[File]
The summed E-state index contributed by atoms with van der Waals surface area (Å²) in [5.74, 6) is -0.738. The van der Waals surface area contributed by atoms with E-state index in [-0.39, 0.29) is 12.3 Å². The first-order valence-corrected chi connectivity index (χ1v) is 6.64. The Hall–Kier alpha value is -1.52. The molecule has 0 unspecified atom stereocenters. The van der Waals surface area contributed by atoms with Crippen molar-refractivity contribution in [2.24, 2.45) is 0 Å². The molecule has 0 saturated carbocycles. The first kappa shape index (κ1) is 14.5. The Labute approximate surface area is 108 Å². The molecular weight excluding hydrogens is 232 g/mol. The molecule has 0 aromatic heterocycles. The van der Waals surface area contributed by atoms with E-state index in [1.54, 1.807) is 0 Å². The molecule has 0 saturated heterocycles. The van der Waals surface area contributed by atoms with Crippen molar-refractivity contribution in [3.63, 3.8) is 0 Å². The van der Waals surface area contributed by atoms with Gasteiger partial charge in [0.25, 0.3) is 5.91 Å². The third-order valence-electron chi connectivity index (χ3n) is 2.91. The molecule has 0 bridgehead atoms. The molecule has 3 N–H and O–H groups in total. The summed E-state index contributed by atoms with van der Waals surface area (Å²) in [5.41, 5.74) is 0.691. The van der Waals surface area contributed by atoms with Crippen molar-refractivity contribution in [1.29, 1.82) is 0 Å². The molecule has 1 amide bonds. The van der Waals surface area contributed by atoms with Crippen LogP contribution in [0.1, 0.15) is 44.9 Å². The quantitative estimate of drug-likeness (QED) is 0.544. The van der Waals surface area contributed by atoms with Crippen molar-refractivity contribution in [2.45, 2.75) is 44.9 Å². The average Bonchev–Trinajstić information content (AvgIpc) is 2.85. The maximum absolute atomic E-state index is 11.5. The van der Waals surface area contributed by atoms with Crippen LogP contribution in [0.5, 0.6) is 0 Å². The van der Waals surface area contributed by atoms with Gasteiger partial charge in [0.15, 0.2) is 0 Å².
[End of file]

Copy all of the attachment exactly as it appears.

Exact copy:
The summed E-state index contributed by atoms with van der Waals surface area (Å²) in [5.74, 6) is -0.738. The van der Waals surface area contributed by atoms with E-state index in [-0.39, 0.29) is 12.3 Å². The first-order valence-corrected chi connectivity index (χ1v) is 6.64. The Hall–Kier alpha value is -1.52. The molecule has 0 unspecified atom stereocenters. The van der Waals surface area contributed by atoms with Crippen molar-refractivity contribution in [2.24, 2.45) is 0 Å². The molecule has 0 saturated carbocycles. The first kappa shape index (κ1) is 14.5. The Labute approximate surface area is 108 Å². The molecular weight excluding hydrogens is 232 g/mol. The molecule has 0 aromatic heterocycles. The van der Waals surface area contributed by atoms with E-state index in [1.54, 1.807) is 0 Å². The molecule has 0 saturated heterocycles. The van der Waals surface area contributed by atoms with Crippen molar-refractivity contribution in [3.63, 3.8) is 0 Å². The van der Waals surface area contributed by atoms with Gasteiger partial charge in [0.25, 0.3) is 5.91 Å². The third-order valence-electron chi connectivity index (χ3n) is 2.91. The molecule has 0 bridgehead atoms. The molecule has 3 N–H and O–H groups in total. The summed E-state index contributed by atoms with van der Waals surface area (Å²) in [5.41, 5.74) is 0.691. The van der Waals surface area contributed by atoms with Crippen molar-refractivity contribution in [1.29, 1.82) is 0 Å². The molecule has 1 amide bonds. The van der Waals surface area contributed by atoms with Crippen LogP contribution in [0.1, 0.15) is 44.9 Å². The quantitative estimate of drug-likeness (QED) is 0.544. The van der Waals surface area contributed by atoms with Crippen molar-refractivity contribution in [2.45, 2.75) is 44.9 Å². The average Bonchev–Trinajstić information content (AvgIpc) is 2.85. The maximum absolute atomic E-state index is 11.5. The van der Waals surface area contributed by atoms with Crippen LogP contribution in [0.5, 0.6) is 0 Å². The van der Waals surface area contributed by atoms with Gasteiger partial charge in [0.15, 0.2) is 0 Å².